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post #9 of 29 (permalink) Old Apr 1st, 03, 08:52 AM
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Here is a tip: No matter how you pull it out, CONSTANTLY THINK SAFETY!!!!
You are lifting and moving several hundreds of pounds of hand and foot(and head) crushing metal.
I hate to see anyone get hurt enjoying this hobby.

68 Camaro, 555 big block, Doug Nash 5-speed, 3.54 gear.
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post #10 of 29 (permalink) Old Apr 1st, 03, 09:17 AM
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Greg,

One other suggestion that may help getting those bellhousing bolts.
On mine I unbolted the trans fron the mount and jacked up the trans until it touched the floor board. I then had enough room to get at the top bell-housing bolts.

Good Luck -- Be safe

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post #11 of 29 (permalink) Old Apr 1st, 03, 01:54 PM
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I've always pulled the trans along with the engine. It gives you the ability to roll the car around if you need to instead of having to leave it in the same place becuase there is a jack under it holding up the trans. Also it's much easier to mate the engine to the trans when it's on the shop floor.


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post #12 of 29 (permalink) Old Apr 2nd, 03, 07:18 AM
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Mike......pulling the pan on the trans will only drain whats in the pan, only a couple of pints. The rest is in the converter. For getting to the bellhousing bolts, you can usually reach the top bolts with a humongo long extension and swivel. I duct tape the joint in my swivel so it doen't move around much. What you can do is support the engine and remove the trans first, if you are going to remove it anyway. There is no problem with removing both at the same time, just have help in guiding the mass out of the compartment, tilting, grunting, etc. It takes quite a bit of tilt to get engine and trans over the rad support, but it can be done easily. If you are doing a resto and going to pull the front end anyway, do that first then pull the engine and trans. Just some options.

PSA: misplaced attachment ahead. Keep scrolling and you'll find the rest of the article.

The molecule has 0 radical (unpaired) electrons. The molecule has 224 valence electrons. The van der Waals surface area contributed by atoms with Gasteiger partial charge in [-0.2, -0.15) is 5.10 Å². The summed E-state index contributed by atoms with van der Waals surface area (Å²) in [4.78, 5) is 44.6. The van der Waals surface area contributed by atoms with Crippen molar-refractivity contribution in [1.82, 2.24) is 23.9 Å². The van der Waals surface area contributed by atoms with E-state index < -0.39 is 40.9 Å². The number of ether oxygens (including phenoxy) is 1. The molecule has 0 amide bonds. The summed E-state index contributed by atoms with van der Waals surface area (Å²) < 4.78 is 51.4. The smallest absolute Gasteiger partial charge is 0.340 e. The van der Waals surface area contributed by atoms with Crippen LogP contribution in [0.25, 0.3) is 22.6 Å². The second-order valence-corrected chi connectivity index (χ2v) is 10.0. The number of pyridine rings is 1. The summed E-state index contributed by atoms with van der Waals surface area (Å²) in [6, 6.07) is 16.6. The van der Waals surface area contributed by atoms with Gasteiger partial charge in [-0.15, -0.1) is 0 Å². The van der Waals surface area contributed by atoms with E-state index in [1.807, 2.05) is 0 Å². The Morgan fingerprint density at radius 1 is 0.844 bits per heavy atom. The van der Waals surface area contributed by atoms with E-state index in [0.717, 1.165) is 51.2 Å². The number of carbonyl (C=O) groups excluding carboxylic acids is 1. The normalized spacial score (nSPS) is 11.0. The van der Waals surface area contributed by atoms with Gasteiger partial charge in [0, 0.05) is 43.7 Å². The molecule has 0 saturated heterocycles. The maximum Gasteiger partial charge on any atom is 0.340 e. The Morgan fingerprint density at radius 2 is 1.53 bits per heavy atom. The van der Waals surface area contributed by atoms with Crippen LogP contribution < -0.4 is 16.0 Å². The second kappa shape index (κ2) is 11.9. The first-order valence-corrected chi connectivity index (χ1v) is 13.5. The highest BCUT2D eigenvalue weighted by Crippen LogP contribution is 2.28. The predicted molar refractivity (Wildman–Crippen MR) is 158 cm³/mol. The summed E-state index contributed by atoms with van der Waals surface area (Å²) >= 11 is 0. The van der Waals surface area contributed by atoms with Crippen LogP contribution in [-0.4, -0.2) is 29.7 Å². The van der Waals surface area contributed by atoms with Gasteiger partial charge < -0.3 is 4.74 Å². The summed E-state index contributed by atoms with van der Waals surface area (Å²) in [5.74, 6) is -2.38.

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post #13 of 29 (permalink) Old Apr 2nd, 03, 10:39 AM
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I am assuming you guys are also removing the radiator? I will be pulling my motor and trans in a couple of months...
What else should be removed before the engine?
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post #14 of 29 (permalink) Old Apr 2nd, 03, 11:39 AM
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I like to make the "package" as light as possible, so I remove all of the accessories from the engine, including the water pump. I like to use the block drains to get all of the coolant out...it saves a big mess later, plus we have pets....I disconnect the cooler lines at the radiator and leave them hooked up at the trans.

I'd like to hear people's opinion on the use of the engine lift device that bolts to carb mount flange on the intake manifold. These things just scare the the bejesus out of me, ESPECIALLY if you're pulling/installing the engine and trans together. I know that people use them all the time, but it just doesn't look safe, at least on an aluminum intake. My intake manifold has the threads for the carb studs cut directly into the aluminum. I envision a 1000+ lb. engine/trans combo pulling the threads out....I would feel a little better about things if those threads were heli-coil inserts...but not much. I was so concerned when I was getting ready to install my motor that I called Edelbrock and asked them for their opinion. (They actually manufacture the GMPP intake on my fastburn) Granted, I just talked to one guy there, but he advised against using the carb studs. What works well for me is to use a grade 8 bolt in an exhaust port bolt hole...if you figure your balance point correctly you can adjust the angle of attack for the engine/trans combo pretty easily while your helper advances the crane. And by all means use a chain that's up to the task! Sorry to be so long winded.

BPOS out.


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post #15 of 29 (permalink) Old Apr 2nd, 03, 01:49 PM
 
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I never had a problem with any of the hoghead bolts! I just got on top of my car and reached down and undid the top three and then crawled under her and undid the, (I think), four lower ones and they came right out.. Two per side...

I used a my neighbor's cherry-picker and came at my car from the drivers side, a 90 degree thing!! Worked great... I went this way b/c there were two jackstands under my S/F to hold the front up and they were in the way of the C/Pker's "legs" or "front casters", that's all... pdq67